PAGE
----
How to buy cheap wine

How to buy wine in a supermarket

First off, make sure you enter the correct supermarket.  If I were you, I’d roughly stick to this order. If you find yourself in Lidl, admit defeat and buy some cans of Red Stripe instead. Or whatever they call it in there (Blue Stripe?).

  1. M&S
  2. Waitrose
  3. Morrison’s
  4. Tesco / Sainsbury’s / Asda
  5. Aldi or Co-op (if you must)

Waitrose was always my long standing no. 1, but M&S have just pipped them to the post. They appointed a new Master of Wine at the end of 2012 and in recent months the range has expanded in all the right directions. Plenty of reliable, supermarket drinkables, lots of interesting Italian bits and at long last, a strong selection of classic Bordeaux and Burgundy at all price levels, even some with a bit of age.

*IDEA:  buy your £10 dinner for 2, re-gift the cheap plonk that comes with it and upgrade yourself to a1er Cru Burgundy instead*

Vintage Vixen wine shoppingImage: Vintage Vixen

You might be shocked about the presence of Aldi on the list but they have upped their game with their ‘Exquisite Range’ (a perhaps tenuous use of the word ‘exquisite’) and a super-premium range too. DO NOT veer from these!

Here are a few basic tips for when you’re in the big 4 (or even the top 2 as well):

Go to a big branch if you can

Bigger branch = more choice. The locals and metros are full of the same old brands, you may as well go to a corner shop and buy a Campo/Casillero job. Your wine life will get very boring very quickly, if it hasn’t already.

Avoid the ‘was £12.99 now £5’ buy

You should know better by now. Anyone who falls for such rubbish deserves everything they get – crap wine.

Don’t be a cheapskate

Spend £8-12 on a bottle rather than £4-8. It makes a real difference at this price point. Practically all, and I mean ALL, of the first £5 is bottle, label, transport, tax, duty, marketing.  About 20p is the wine. Not so appealing anymore, is it? Either that or the winemaker’s getting shafted by the beastly buying power of the evil supermarkets.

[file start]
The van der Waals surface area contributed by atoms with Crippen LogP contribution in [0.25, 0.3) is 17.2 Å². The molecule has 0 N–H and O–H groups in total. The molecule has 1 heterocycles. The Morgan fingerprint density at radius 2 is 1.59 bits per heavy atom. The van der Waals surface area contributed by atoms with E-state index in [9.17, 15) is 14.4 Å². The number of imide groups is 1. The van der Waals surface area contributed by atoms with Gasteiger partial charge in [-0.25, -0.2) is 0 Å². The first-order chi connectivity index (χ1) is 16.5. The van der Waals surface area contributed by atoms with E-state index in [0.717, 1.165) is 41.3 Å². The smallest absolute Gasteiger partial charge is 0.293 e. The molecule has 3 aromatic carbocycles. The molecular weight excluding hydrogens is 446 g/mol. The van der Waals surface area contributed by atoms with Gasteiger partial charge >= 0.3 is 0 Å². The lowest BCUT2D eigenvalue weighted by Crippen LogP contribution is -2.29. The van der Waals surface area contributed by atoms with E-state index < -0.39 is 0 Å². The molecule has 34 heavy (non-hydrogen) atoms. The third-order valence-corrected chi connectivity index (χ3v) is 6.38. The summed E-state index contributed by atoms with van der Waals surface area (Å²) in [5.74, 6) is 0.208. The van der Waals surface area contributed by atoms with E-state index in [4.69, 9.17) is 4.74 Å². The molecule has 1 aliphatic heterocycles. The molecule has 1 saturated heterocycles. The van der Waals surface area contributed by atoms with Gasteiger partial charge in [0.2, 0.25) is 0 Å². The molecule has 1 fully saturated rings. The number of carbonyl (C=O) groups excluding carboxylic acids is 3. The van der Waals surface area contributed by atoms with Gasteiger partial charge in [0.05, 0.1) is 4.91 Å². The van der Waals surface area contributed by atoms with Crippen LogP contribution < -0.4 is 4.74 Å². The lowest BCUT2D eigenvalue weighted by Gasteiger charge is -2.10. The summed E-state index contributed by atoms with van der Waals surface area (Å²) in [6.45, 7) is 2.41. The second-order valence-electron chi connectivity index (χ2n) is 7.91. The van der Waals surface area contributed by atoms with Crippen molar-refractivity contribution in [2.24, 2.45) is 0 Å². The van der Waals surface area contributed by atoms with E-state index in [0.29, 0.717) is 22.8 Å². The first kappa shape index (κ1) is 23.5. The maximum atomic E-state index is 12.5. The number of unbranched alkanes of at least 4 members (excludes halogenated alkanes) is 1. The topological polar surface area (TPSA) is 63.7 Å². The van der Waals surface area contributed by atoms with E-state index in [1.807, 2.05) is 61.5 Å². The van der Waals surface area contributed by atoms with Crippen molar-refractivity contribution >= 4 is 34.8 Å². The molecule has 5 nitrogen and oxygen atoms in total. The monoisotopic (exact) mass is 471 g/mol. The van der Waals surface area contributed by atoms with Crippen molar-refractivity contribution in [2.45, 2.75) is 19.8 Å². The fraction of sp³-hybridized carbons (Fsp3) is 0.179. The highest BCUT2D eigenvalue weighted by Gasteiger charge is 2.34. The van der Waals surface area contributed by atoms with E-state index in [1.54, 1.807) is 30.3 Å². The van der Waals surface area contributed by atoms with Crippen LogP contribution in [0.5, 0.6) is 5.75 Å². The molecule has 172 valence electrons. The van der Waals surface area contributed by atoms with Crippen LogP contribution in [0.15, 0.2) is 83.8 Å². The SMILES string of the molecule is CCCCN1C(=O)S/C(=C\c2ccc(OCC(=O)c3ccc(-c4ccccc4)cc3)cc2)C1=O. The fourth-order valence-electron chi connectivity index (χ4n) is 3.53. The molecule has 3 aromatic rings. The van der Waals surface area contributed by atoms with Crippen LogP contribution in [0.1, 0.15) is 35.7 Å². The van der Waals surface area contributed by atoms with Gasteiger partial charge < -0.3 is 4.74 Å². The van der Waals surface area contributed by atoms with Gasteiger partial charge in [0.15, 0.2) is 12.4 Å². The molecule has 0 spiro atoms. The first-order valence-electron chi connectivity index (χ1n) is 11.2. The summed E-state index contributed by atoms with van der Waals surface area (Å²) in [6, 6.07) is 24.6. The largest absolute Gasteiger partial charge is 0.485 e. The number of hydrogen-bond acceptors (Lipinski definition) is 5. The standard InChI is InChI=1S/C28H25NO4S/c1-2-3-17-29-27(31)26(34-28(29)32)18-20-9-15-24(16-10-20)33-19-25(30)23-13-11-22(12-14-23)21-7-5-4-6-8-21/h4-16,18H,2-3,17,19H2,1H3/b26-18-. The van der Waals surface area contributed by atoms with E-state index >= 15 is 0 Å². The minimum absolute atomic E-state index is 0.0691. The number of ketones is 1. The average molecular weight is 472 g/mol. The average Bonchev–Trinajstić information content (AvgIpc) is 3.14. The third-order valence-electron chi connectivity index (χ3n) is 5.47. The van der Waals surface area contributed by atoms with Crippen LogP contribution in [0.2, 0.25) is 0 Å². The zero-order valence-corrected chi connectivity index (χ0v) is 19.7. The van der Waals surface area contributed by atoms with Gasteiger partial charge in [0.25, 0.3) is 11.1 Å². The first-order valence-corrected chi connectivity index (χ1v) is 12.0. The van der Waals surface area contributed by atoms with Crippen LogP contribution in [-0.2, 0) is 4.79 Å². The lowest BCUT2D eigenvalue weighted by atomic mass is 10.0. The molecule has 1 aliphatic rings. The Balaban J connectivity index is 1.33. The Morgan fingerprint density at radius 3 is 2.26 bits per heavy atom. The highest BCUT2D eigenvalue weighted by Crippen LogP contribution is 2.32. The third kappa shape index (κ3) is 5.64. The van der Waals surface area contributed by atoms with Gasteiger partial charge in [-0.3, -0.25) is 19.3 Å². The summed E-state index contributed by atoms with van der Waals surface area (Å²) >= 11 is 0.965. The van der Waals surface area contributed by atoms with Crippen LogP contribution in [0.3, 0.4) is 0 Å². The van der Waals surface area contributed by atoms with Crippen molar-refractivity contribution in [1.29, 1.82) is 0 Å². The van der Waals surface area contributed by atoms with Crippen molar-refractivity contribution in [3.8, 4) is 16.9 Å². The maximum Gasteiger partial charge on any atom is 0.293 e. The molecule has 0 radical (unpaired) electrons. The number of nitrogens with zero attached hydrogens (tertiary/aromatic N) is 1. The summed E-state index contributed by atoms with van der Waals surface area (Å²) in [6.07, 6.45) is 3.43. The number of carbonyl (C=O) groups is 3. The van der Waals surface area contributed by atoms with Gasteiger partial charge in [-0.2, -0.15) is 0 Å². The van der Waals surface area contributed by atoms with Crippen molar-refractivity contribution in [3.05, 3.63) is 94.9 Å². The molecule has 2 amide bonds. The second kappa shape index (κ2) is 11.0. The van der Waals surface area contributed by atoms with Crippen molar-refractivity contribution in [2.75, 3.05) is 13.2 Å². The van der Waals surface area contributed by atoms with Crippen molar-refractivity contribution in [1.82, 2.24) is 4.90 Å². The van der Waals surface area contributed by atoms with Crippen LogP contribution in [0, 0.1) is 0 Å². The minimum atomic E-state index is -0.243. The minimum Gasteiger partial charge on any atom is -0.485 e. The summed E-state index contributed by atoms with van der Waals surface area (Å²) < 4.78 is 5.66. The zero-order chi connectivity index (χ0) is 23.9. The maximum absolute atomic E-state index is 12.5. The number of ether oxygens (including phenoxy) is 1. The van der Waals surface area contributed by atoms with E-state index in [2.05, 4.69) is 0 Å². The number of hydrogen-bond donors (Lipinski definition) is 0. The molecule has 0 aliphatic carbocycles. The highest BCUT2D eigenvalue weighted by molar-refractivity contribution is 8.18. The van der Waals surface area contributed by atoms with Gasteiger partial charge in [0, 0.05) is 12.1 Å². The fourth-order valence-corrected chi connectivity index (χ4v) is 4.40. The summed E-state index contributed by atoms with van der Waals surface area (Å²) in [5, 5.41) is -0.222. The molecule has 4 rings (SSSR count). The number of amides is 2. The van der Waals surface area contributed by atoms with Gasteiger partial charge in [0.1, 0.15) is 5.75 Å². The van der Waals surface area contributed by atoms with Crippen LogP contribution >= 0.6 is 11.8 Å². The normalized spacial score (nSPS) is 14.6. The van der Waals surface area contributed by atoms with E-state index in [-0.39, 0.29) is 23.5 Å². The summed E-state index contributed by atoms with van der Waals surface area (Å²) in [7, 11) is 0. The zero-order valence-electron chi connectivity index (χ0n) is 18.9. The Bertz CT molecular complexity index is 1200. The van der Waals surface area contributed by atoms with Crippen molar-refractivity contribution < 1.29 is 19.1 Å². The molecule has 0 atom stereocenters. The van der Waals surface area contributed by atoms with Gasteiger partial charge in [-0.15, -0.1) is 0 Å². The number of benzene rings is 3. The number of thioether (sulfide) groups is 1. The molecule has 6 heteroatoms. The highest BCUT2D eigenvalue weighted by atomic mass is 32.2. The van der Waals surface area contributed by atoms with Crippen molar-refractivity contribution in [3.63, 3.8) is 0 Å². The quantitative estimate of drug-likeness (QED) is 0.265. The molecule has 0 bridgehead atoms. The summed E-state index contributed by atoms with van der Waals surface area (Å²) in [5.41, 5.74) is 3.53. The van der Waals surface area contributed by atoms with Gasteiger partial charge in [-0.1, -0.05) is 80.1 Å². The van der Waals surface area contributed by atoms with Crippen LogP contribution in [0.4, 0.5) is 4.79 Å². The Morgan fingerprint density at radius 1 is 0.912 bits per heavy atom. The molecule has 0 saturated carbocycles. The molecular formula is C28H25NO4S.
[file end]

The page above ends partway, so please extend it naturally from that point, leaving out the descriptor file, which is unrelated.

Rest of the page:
That said, we all shop in supermarkets for very good reasons and no-one’s gonna stop any time soon, no-one’s perfect.
How to buy cheap wine

If in doubt or a rush, go for the own label posh range

Yeah, shoot me down wine bores! They won’t blow your mind but they’ll usually be affordable, reliable and pretty representative of the region. They’ve been made by proper people, and tested and tasted by the MW’s and other buyers. They’re really not that bad. Reliable is what you need sometimes.

If you like Pinot Noir and haven’t got much to spend…

…sack off Burgundy; it’s just not very nice at the cheaper end. Chilean Pinot, Kiwi Pinot or a decent Beaujolais (look for the ‘crus’ – villages – like Fleurie, Moulin, Brouilly…) will do the job better.

Chile = reliable and good value

Don’t go generic warm climate Merlot or Cabernet Sauvignon, try Carmenere instead, often more interesting in flavour.

Southern Italy is a good place to look for good value reds

You get delicious, full bodied, spicy Negroamaros from Puglia that taste more expensive than they are. Try M&S’ own label Negroamaro, with a smart, minty green label, about £7.

It’s not all about P-Grig

Please try some other whites from Italy instead – Fian ofrom Sicily (Tesco Finest worth a go) and Falanghina from near Naples and also grown in Puglia (most supermarket posh ranges do one).

Finally, avoid anything in a funny shaped bottle

There’s no place in your trolley for JP Chenet, Mateus Rose or, worst of the lot, Paul Masson. The ‘screw cap’ is off a small jam jar. What’s that all about?

Paul Mason screw cap wine

Of course, when faced with buying wine in a supermarket, one option is DON’T!

There’s nothing that wrong with buying wine from a supermarket (shoot me again, already down) but at least mix it up a bit.  Remind yourself you’re a grown up and walk into a local independent shop.  You’ve already got through job interviews, faced public speaking (possibly) and lost your virginity (hopefully), all of which are a lot more intimidating than walking into a wine shop.

Wine rules

They will VERY happily sell you loads of nice wine at the price that suits and they don’t mind if you go in and want to choose from the five cheapest bottles on the shelf.

Don’t feel bad saying you normally like that ‘nice Rioja with the yellow label’ and could they recommend something similar?  They’re probably a bit bored and would love to while away some time putting together a case foryou.

They’ll almost definitely deliver it. Then you’ll have a stash of decent, interesting and tasty wine at home.  THIS IS A GOOD THING.  You won’t have to go into the nearest Local/Metroand buy yet another Dino P-Grig, Oyster Bay Sauv Blanc or ‘treat yourself’to a Brancott Estate. They know what it’s like to have to seek out inexpensive yet still good wine – they work in a shop. Not all of them are stuffy, rude, patronising (OK, some are) but just ignore those ones and buy some wine anyway.

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